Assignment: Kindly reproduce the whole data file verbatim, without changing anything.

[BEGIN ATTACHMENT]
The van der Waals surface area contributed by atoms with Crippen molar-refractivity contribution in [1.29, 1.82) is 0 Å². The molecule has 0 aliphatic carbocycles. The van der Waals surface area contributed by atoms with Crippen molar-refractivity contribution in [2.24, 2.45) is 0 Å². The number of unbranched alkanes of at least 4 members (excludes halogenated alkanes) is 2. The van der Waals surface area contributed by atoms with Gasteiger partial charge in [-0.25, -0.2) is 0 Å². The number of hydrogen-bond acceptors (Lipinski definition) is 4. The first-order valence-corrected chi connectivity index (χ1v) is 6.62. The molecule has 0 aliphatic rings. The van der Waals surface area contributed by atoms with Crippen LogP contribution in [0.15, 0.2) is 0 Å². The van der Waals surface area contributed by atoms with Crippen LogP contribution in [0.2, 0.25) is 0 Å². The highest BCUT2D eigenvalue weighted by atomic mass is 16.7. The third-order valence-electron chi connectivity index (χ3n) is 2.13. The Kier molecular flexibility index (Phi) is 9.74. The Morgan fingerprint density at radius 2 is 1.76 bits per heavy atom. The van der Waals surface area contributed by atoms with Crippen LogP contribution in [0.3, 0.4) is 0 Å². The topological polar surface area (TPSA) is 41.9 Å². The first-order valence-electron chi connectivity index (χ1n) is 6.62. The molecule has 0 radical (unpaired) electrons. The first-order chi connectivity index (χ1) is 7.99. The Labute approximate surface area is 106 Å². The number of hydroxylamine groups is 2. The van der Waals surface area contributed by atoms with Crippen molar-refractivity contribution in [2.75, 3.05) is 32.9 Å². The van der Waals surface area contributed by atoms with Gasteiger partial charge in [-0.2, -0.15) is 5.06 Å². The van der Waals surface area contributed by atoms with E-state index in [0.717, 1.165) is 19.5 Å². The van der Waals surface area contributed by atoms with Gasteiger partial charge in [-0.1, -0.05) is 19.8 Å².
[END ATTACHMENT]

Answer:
The van der Waals surface area contributed by atoms with Crippen molar-refractivity contribution in [1.29, 1.82) is 0 Å². The molecule has 0 aliphatic carbocycles. The van der Waals surface area contributed by atoms with Crippen molar-refractivity contribution in [2.24, 2.45) is 0 Å². The number of unbranched alkanes of at least 4 members (excludes halogenated alkanes) is 2. The van der Waals surface area contributed by atoms with Gasteiger partial charge in [-0.25, -0.2) is 0 Å². The number of hydrogen-bond acceptors (Lipinski definition) is 4. The first-order valence-corrected chi connectivity index (χ1v) is 6.62. The molecule has 0 aliphatic rings. The van der Waals surface area contributed by atoms with Crippen LogP contribution in [0.15, 0.2) is 0 Å². The van der Waals surface area contributed by atoms with Crippen LogP contribution in [0.2, 0.25) is 0 Å². The highest BCUT2D eigenvalue weighted by atomic mass is 16.7. The third-order valence-electron chi connectivity index (χ3n) is 2.13. The Kier molecular flexibility index (Phi) is 9.74. The Morgan fingerprint density at radius 2 is 1.76 bits per heavy atom. The van der Waals surface area contributed by atoms with Crippen LogP contribution in [0.3, 0.4) is 0 Å². The topological polar surface area (TPSA) is 41.9 Å². The first-order valence-electron chi connectivity index (χ1n) is 6.62. The molecule has 0 radical (unpaired) electrons. The first-order chi connectivity index (χ1) is 7.99. The Labute approximate surface area is 106 Å². The number of hydroxylamine groups is 2. The van der Waals surface area contributed by atoms with Crippen molar-refractivity contribution in [2.75, 3.05) is 32.9 Å². The van der Waals surface area contributed by atoms with Gasteiger partial charge in [-0.2, -0.15) is 5.06 Å². The van der Waals surface area contributed by atoms with E-state index in [0.717, 1.165) is 19.5 Å². The van der Waals surface area contributed by atoms with Gasteiger partial charge in [-0.1, -0.05) is 19.8 Å².